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Kimani Ichung'wah: My take on the invasion of Kenyattas' Northlands farm

 Majority Leader in the National Assembly Kimani Ichung'wah addressing journalists at Parliament Buildings in Nairobi on February 9, 2023. [Elvis Ogina, Standard]

Majority Leader in the National Assembly Kimani Ichung'wah has distanced himself from the invasion of Northlands farm in Ruiru, Kiambu County that occurred on Monday, March 27.

The farm is owned by the family of former President Uhuru Kenyatta.

Ichung'wah says people should not link him to the destructive invasion simply because on March 20 he made remarks that suggested people might invade the land of the former first family.

"My brother, the former president Uhuru Kenyatta, if you want to be respected, then respect other people first. Respect other people's property. If you don't respect other people's property, then we, the people of Mount Kenya, will ask you many questions about the huge tracts of land that you occupy, starting with your land on Thika Road near Ruiru," Ichung'wah said during a past event on March 20.

"We'd, thereafter, ask you about your land in Taita Taveta and Nakuru. When a Kenyan's property is invaded, then we will also invade your land, and ask homeless Kenyans to settle on them. Don't think that only the ordinary Kenyan will lose property [during the demos]. Even you, will pay a price. That is my message to none other than Uhuru Kenyatta," said the National Assembly Majority Leader.

One week later - on March 27 - unknown group of people illegally accessed Kenyatta's Northlands farm in Ruiru and stole at least 1,500 sheep, cut down several eucalyptus trees and set the farm on fire.

Police officers did not immediately respond to the invasion as the invaders walked out of the farm carrying sheep on their shoulders. Some of the animals were sold to motorists on the Thika Superhighway roadside for as little as Sh1,000.

The Standard on Tuesday morning, March 28 reached the National Police Service Spokesperson Dr. Resila Onyango to comment on why police officers were not immediately deployed to the Northlands farm to contain the situation. She said the police service will issue a comprehensive statement later in the day.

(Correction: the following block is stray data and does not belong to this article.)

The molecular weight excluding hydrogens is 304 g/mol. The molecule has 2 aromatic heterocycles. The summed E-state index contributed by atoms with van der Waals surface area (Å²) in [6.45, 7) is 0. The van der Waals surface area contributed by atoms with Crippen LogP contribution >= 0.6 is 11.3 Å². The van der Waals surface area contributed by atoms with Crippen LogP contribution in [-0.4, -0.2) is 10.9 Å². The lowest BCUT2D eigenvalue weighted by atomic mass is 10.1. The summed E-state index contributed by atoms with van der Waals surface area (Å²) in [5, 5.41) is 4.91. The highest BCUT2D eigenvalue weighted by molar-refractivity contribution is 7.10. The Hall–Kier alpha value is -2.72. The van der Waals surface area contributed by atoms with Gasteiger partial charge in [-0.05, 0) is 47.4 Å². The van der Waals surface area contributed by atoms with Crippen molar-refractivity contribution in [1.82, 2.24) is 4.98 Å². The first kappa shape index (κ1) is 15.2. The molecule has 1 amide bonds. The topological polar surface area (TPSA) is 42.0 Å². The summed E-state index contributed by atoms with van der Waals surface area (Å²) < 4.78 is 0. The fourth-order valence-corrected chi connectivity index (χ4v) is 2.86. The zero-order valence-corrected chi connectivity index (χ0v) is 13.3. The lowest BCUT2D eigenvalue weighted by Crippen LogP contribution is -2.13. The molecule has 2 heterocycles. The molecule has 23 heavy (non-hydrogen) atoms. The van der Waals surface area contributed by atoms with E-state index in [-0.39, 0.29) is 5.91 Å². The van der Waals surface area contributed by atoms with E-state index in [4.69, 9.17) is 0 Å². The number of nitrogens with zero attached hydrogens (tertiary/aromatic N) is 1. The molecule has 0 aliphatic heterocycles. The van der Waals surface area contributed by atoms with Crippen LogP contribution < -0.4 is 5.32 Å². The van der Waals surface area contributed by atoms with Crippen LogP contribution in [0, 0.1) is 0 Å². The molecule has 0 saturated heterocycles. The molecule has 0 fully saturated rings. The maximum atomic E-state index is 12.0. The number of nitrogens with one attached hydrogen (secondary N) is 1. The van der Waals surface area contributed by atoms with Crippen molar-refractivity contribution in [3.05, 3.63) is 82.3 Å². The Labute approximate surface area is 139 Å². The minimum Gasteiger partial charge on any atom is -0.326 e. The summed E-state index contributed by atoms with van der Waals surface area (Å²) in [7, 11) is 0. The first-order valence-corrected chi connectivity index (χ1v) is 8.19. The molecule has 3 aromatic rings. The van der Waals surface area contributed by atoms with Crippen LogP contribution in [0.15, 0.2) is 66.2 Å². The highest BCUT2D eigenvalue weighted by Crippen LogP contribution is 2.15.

And was it a coincidence that the invasion of the Northlands farm happened after Ichung'wah's comments on March 20?

"I do not know anything about the invasion of the Kenyattas' land," Ichung'wah told The Standard.

"I first saw on social media the reports claiming that unknown people had invaded the former president's farm. That was around 11:30am. I had to wait for mainstream media to verify and file accurate reports. It was after a local TV station aired live footage of what was happening at the farm that I got to know that the incident had indeed taken place," said the Kikuyu Member of Parliament.

Asked if his March 20 remarks might have triggered the illegal intrusion into the Kenyattas' land, Ichung'wah said: "I am a resident of Central Kenya, and I know what the people there are saying about the former first family. On March 20, I only relayed what the people of Mount Kenya had long been saying about the Kenyattas."

Ichung'wah added: "If I am guilty of anything, then it is voicing what Central Kenya constituents think about the Kenyattas."

On social media, there were allegations that Kimani Ichung'wah sponsored goons to raid the Kenyattas' farm, especially after his remarks on March 20.

"I'm flattered to hear that people think I have a lot of money. If anyone suspects that I had a role to play in the Northlands farm invasion, then I'm open to investigations. The police can access my phone to establish who I spoke to, if I did any mobilisation, or which places I visited on or before Monday, March 27. I'm ready to have an investigations file opened against me."

Asked about what he thinks of the unfortunate Monday incident at Northlands farm, Ichung'wah said: "I condemn the incident in the strongest terms possible. Any act of anarchy, not only directed at the Kenyattas and the Odingas, but also mama mbogas and other ordinary citizens is unacceptable, and the perpetrators should be arrested and prosecuted."

On the conspicuous absence of police during the Northlands invasion, Ichung'wah said: "I think the Inspector-General of Police [Japhet Koome] is best-placed to answer that."

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